Basketball legend Shaquille O’Neal received legal documents for two crypto-related lawsuits while live-broadcasting an NBA game on Tuesday evening at the venue previously known as FTX Arena.
The first legal case involves well-known personalities such as seven-time Super Bowl champion Tom Brady, four-time NBA champion Stephen Curry and businessman and Shark Tank personality Kevin O’Leary, who endorsed the now-defunct FTX cryptocurrency exchange.
The lawsuit claims that the defendants are accountable for the extensive financial losses of billions of dollars they have purportedly inflicted.
Meanwhile, the second lawsuit targets the Hall of Famer and his NFT venture, Astrals, which was introduced in March last year. The legal complaint claims that the NFTs offered by Astrals were unregistered securities.
UPDATE: Plaintiffs in the billion $ FTX class action case just served @SHAQ outside his house. His home video cameras recorded our service and we made it very clear that he is not to destroy or erase any of these security tapes, because they must be preserved for our lawsuit.
— The Moskowitz Law Firm (@moskowitzesq) April 17, 2023
The Moskowitz Law Firm and Boies Schiller Flexner LLP lead the two lawsuits. It was previously reported that O’Neal had avoided being served with legal papers, hindering the progress of the court proceedings. However, attorney Adam Moskowitz has confirmed that the legal actions can proceed as planned.
Writing to Decrypt, Moskowitz said that the team can now focus on the substantive aspects of the case rather than dealing with the unnecessary distractions caused by O’Neal’s evasion.
“It is good that we can start with the merits, instead of the silly service sideshow Mr. O’Neal unfortunately created,” Moskowitz wrote. “It seems absurd to have to go to such great lengths to serve Mr. O’Neal.”
— SHAQ (@SHAQ) March 10, 2022
Details of lawsuits
Last month, Moskowitz’s law firm declared they had successfully served O’Neal regarding the FTX lawsuit. However, O’Neal’s legal team responded weeks ago, asserting they were allegedly thrown at the NBA star’s car instead of personally delivering the legal documents.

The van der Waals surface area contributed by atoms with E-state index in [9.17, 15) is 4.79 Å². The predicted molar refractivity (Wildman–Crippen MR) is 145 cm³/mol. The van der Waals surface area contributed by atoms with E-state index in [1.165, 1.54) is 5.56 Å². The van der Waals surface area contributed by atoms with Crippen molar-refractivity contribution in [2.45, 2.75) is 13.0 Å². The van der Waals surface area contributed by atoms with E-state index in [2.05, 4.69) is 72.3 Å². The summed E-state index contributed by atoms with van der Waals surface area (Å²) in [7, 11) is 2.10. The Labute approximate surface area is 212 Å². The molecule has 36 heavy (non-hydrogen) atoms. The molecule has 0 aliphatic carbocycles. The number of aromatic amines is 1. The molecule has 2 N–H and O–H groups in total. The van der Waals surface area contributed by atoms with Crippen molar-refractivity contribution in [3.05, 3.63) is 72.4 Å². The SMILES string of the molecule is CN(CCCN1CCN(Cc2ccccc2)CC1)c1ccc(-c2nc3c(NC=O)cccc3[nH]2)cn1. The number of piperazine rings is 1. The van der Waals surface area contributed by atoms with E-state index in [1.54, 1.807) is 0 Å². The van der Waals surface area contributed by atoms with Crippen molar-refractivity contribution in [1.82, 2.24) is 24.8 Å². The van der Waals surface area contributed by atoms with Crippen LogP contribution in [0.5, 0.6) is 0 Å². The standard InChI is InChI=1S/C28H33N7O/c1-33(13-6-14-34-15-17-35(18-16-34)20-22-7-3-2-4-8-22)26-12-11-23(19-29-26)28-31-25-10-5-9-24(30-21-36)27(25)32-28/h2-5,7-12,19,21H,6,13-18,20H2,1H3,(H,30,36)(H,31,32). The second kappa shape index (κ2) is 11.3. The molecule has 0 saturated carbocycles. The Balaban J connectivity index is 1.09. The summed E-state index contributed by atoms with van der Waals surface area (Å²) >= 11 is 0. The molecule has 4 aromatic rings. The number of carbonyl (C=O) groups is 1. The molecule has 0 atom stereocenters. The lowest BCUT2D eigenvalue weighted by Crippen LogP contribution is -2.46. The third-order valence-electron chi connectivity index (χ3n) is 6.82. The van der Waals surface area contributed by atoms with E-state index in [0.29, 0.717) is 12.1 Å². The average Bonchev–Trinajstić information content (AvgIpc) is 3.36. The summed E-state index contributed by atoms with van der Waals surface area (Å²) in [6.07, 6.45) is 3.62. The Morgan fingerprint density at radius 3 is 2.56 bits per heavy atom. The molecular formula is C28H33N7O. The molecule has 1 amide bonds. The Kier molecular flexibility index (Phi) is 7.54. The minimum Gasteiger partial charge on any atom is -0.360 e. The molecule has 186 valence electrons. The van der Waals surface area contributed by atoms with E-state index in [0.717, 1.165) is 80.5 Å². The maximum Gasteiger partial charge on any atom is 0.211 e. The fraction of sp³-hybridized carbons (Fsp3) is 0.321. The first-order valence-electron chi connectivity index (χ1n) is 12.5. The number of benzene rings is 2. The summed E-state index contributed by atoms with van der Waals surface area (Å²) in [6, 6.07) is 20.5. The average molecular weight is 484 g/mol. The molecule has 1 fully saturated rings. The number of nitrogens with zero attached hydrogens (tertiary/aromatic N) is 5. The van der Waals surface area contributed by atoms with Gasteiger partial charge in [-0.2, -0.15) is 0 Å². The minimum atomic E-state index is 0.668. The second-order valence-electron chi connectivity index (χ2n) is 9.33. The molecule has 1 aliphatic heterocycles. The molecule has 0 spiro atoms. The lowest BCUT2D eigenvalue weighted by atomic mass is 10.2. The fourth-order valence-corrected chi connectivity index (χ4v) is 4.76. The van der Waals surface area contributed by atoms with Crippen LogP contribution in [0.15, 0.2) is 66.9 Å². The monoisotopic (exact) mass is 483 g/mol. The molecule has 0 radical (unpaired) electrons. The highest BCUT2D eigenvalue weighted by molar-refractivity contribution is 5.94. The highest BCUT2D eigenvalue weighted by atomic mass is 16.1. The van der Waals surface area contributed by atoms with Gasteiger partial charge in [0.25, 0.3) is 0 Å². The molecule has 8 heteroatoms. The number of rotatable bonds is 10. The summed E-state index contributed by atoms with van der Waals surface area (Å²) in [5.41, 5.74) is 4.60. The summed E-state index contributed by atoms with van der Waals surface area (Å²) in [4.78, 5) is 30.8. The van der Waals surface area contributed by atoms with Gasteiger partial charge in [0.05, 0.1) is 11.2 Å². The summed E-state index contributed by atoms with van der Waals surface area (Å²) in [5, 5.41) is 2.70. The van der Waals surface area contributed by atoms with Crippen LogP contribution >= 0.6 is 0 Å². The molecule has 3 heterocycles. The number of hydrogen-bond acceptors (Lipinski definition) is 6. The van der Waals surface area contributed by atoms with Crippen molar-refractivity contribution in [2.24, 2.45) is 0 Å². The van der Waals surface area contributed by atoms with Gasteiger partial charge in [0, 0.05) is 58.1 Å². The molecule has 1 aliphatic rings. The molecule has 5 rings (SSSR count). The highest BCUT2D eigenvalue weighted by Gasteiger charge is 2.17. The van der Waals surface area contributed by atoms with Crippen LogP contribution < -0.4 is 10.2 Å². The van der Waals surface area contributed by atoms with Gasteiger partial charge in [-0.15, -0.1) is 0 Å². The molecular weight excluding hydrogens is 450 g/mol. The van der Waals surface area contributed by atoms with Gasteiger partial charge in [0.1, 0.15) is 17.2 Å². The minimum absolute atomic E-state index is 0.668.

The lawsuit targets O’Neal’s ownership of Astrals, presenting 54 pages of evidence and six allegations, claiming that O’Neal has violated laws such as Florida’s Deceptive and Unfair Trade Practices Act and the Virginia Consumer Protection Act.
The legal filing argues that Astrals NFTs should be classified as unregistered securities based on the U.S. Securities and Exchange Commission’s Howey Test.
According to a section of the project’s white paper mentioned in the legal filing, Astrals was a Solana-based NFT project featuring 10,000 “metaverse-ready” avatars. The project aimed to incorporate a decentralized autonomous organization (DAO) and a captivating role-playing game where players could earn rewards through gameplay.
Read more👇 pic.twitter.com/VSFB0qS0sc
— ASTRALS 💫 (@Astrals_NFT) June 30, 2022
The complaint emphasizes that Astrals NFT investors’ success and the tokens’ value relied on O’Neal’s celebrity status and the effectiveness of his promotional efforts. It also outlines Shaq’s involvement in the digital assets industry, documenting his entry into the Web3 domain and claiming that Astrals has misled investors.
The lawsuit alleges that the project was primarily treated as a marketing venture instead of a community-centered NFT project when O’Neal launched the project and appointed his son, Myles O’Neal, as the head of investor relations.
The 54-page complaint centers on how O’Neal promoted the project, including social media endorsements and appearances as DJ Diesel during musical performances. It also revealed that the former Los Angeles Lakers center’s final interaction with the Astrals community had occurred on January 2 via the project’s Discord server.